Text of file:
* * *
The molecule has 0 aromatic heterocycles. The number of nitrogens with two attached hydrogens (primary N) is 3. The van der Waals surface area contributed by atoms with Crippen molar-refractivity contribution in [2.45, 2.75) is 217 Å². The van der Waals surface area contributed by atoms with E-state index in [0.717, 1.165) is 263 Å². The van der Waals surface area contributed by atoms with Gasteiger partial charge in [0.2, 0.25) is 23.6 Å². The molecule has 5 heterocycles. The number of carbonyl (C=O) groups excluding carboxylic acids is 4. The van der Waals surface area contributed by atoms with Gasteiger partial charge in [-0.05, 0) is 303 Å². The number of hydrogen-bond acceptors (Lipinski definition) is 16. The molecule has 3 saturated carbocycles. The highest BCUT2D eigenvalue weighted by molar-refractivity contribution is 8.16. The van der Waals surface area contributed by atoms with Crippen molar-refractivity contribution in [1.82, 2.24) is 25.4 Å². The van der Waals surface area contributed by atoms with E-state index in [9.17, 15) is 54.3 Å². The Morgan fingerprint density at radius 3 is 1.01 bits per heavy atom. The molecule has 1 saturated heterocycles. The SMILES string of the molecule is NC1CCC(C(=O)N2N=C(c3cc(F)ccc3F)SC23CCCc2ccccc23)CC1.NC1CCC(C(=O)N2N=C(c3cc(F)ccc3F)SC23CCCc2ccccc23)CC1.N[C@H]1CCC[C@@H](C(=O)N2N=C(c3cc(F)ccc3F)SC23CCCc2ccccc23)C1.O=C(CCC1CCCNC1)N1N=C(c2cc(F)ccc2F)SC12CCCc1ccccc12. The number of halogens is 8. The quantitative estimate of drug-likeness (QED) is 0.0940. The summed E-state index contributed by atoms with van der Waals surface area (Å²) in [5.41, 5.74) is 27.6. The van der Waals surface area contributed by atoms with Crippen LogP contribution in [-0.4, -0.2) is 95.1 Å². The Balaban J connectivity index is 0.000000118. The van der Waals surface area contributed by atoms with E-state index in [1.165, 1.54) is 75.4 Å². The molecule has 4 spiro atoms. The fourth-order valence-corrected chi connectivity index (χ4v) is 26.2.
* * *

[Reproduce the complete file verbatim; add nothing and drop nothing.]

The molecule has 0 aromatic heterocycles. The number of nitrogens with two attached hydrogens (primary N) is 3. The van der Waals surface area contributed by atoms with Crippen molar-refractivity contribution in [2.45, 2.75) is 217 Å². The van der Waals surface area contributed by atoms with E-state index in [0.717, 1.165) is 263 Å². The van der Waals surface area contributed by atoms with Gasteiger partial charge in [0.2, 0.25) is 23.6 Å². The molecule has 5 heterocycles. The number of carbonyl (C=O) groups excluding carboxylic acids is 4. The van der Waals surface area contributed by atoms with Gasteiger partial charge in [-0.05, 0) is 303 Å². The number of hydrogen-bond acceptors (Lipinski definition) is 16. The molecule has 3 saturated carbocycles. The highest BCUT2D eigenvalue weighted by molar-refractivity contribution is 8.16. The van der Waals surface area contributed by atoms with Crippen molar-refractivity contribution in [1.82, 2.24) is 25.4 Å². The van der Waals surface area contributed by atoms with E-state index in [9.17, 15) is 54.3 Å². The Morgan fingerprint density at radius 3 is 1.01 bits per heavy atom. The molecule has 1 saturated heterocycles. The SMILES string of the molecule is NC1CCC(C(=O)N2N=C(c3cc(F)ccc3F)SC23CCCc2ccccc23)CC1.NC1CCC(C(=O)N2N=C(c3cc(F)ccc3F)SC23CCCc2ccccc23)CC1.N[C@H]1CCC[C@@H](C(=O)N2N=C(c3cc(F)ccc3F)SC23CCCc2ccccc23)C1.O=C(CCC1CCCNC1)N1N=C(c2cc(F)ccc2F)SC12CCCc1ccccc12. The number of halogens is 8. The quantitative estimate of drug-likeness (QED) is 0.0940. The summed E-state index contributed by atoms with van der Waals surface area (Å²) in [5.41, 5.74) is 27.6. The van der Waals surface area contributed by atoms with Crippen LogP contribution in [-0.4, -0.2) is 95.1 Å². The Balaban J connectivity index is 0.000000118. The van der Waals surface area contributed by atoms with E-state index in [1.165, 1.54) is 75.4 Å². The molecule has 4 spiro atoms. The fourth-order valence-corrected chi connectivity index (χ4v) is 26.2.